None of the things you stated outweigh the fact we are paying £50m daily to an undemocratic, political union that devises 75% of our laws, leaves us with no control over our borders and demands billions in EU budget bills every year.
"Dictates 75% of our laws" - To be completely honest, I think laws which 28 countries agree on are good laws.

"No control over our borders" - You make it sound as though immigration is an overall bad thing.

"Paying £50m daily" - Well, that is a number UKIP managed to pluck out of thin air in 2011. Even if it was to be true, this is most probably offset by the trade with EU countries, businesses residing in the UK and giving jobs in the UK for access to the EU market, and other private sector contributions as a direct result of the EU.
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Nice.Guy
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#5
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#5
(Original post by Choppie)
How about the fact that we can go to university anywhere in the EU?

How about the travel around the EU we can quite happily do?

How about the ERASMUS scheme we can use for placement years?

How about the free trade we get from the EU?

How about the defence the EU gives this country?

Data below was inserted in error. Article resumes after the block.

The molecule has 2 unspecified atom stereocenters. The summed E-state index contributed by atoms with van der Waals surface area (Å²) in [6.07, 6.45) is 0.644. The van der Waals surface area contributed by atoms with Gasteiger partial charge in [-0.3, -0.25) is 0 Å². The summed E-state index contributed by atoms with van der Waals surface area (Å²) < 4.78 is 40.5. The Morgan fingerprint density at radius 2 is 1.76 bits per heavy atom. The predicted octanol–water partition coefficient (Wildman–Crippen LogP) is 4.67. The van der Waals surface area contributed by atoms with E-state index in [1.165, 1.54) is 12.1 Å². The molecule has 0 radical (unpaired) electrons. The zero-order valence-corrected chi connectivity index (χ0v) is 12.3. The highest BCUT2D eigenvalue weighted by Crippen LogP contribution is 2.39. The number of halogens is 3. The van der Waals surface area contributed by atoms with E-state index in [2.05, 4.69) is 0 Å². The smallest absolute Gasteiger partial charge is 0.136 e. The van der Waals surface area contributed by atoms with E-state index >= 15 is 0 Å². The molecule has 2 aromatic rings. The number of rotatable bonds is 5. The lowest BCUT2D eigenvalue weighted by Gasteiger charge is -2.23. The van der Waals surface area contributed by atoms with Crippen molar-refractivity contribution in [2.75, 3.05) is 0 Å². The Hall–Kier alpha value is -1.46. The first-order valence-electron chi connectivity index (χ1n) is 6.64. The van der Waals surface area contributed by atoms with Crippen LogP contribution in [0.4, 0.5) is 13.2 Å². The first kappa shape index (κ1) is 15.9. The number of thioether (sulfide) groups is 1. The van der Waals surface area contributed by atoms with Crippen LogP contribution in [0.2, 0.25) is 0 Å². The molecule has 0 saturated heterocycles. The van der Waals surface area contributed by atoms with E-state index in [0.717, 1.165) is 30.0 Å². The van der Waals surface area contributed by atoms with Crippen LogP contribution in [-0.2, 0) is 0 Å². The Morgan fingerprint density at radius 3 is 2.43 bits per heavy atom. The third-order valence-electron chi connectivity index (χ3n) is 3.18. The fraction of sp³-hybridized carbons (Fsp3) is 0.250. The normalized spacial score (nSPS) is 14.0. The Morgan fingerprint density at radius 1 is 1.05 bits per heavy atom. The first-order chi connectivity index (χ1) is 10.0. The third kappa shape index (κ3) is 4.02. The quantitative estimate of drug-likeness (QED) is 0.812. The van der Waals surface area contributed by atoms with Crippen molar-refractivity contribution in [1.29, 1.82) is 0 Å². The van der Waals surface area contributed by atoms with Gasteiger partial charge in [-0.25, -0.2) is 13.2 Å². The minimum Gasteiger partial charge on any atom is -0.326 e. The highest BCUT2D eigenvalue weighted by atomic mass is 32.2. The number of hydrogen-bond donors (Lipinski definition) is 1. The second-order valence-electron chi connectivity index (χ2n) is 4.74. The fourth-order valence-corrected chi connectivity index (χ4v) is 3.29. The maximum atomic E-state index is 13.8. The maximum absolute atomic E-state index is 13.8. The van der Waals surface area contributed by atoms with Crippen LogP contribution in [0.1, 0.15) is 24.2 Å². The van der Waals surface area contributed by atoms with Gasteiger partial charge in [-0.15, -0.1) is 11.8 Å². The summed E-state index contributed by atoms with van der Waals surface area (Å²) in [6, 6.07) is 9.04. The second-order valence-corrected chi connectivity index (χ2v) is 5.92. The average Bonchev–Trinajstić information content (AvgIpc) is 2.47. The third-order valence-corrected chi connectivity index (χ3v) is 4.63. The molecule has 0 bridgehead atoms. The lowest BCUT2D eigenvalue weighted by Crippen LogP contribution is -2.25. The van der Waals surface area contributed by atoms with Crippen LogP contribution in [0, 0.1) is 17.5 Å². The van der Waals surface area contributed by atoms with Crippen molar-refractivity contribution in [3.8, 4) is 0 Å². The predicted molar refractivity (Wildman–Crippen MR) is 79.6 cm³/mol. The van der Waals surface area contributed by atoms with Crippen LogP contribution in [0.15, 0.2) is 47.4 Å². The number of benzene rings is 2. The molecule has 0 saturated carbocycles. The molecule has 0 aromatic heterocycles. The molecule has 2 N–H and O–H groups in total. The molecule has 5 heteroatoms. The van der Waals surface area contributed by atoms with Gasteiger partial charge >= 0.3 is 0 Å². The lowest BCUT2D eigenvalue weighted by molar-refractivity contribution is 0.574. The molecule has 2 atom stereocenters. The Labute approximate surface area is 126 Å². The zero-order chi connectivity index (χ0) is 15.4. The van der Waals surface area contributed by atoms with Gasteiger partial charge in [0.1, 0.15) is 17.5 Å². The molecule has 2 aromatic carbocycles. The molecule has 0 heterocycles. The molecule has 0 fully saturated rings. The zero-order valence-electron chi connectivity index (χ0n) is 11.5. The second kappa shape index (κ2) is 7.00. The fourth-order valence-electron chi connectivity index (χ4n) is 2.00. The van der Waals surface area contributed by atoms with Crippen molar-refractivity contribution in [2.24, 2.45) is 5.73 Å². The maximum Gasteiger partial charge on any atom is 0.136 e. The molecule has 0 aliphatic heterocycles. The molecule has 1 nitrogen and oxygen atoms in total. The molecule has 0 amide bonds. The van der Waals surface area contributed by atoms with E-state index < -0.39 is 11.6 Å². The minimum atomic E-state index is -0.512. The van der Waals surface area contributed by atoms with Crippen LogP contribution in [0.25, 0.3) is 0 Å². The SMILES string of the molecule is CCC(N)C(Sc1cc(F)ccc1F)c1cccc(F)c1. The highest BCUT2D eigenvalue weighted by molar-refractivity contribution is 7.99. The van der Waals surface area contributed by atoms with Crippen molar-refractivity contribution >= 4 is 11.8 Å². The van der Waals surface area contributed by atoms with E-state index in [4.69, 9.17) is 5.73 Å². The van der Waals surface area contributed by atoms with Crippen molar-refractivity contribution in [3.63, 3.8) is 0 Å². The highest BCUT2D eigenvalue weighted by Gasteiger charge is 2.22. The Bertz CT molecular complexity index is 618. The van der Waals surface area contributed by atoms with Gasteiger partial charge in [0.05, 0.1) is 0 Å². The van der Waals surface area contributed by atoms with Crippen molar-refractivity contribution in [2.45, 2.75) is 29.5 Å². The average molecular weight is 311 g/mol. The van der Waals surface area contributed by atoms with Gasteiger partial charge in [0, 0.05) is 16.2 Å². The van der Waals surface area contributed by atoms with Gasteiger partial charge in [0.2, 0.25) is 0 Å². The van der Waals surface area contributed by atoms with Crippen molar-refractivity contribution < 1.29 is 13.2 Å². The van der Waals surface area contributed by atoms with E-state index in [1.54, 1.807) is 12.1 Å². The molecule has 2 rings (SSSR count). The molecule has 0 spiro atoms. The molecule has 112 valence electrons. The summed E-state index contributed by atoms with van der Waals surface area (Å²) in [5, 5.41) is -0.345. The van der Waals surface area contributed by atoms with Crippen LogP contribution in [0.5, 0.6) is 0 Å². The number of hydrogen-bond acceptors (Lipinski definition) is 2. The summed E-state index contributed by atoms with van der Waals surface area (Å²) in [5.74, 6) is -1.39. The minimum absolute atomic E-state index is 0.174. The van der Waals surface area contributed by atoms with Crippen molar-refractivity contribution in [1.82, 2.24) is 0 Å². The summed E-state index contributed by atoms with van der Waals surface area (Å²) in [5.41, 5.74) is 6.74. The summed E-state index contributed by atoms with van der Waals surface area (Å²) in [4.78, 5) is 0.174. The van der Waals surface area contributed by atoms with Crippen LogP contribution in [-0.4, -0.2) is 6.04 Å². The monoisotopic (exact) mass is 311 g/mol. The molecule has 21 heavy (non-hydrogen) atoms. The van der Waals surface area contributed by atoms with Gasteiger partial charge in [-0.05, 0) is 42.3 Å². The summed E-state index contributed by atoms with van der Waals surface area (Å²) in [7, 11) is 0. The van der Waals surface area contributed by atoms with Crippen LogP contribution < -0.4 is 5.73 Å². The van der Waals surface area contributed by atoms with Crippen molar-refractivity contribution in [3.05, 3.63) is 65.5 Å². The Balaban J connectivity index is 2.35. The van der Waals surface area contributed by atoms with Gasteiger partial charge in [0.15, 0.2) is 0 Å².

How about the European Arrest Warrant to keep foreign criminals out?
Your first 3 points suggest we cannot go to other countries if they're not in the EU? Might be slightly more checks involved, but you wouldn't be prevented from any of those things.

Free trade and EU membership are not mutually exclusive. Switzerland isn't in the EU yet can trade freely. Why shouldn't we do that?

Re: defence, we're part of NATO, so the EU seems pretty irrelevant

We could still work with EU countries when it comes to crime etc. - there's nothing to stop us from continuing to cooperate with them...

I'm honestly not trying to attack you here, or change your mind on stuff, I'm just trying to figure out if I'm missing something? I still can't understand what exactly EU membership is getting us...
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Kiytt
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#6
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#6
(Original post by Choppie)
"Dictates 75% of our laws" - To be completely honest, I think laws which 28 countries agree on are good laws.

"No control over our borders" - You make it sound as though immigration is an overall bad thing.

"Paying £50m daily" - Well, that is a number UKIP managed to pluck out of thin air in 2011. Even if it was to be true, this is most probably offset by the trade with EU countries, businesses residing in the UK and giving jobs in the UK for access to the EU market, and other private sector contributions as a direct result of the EU.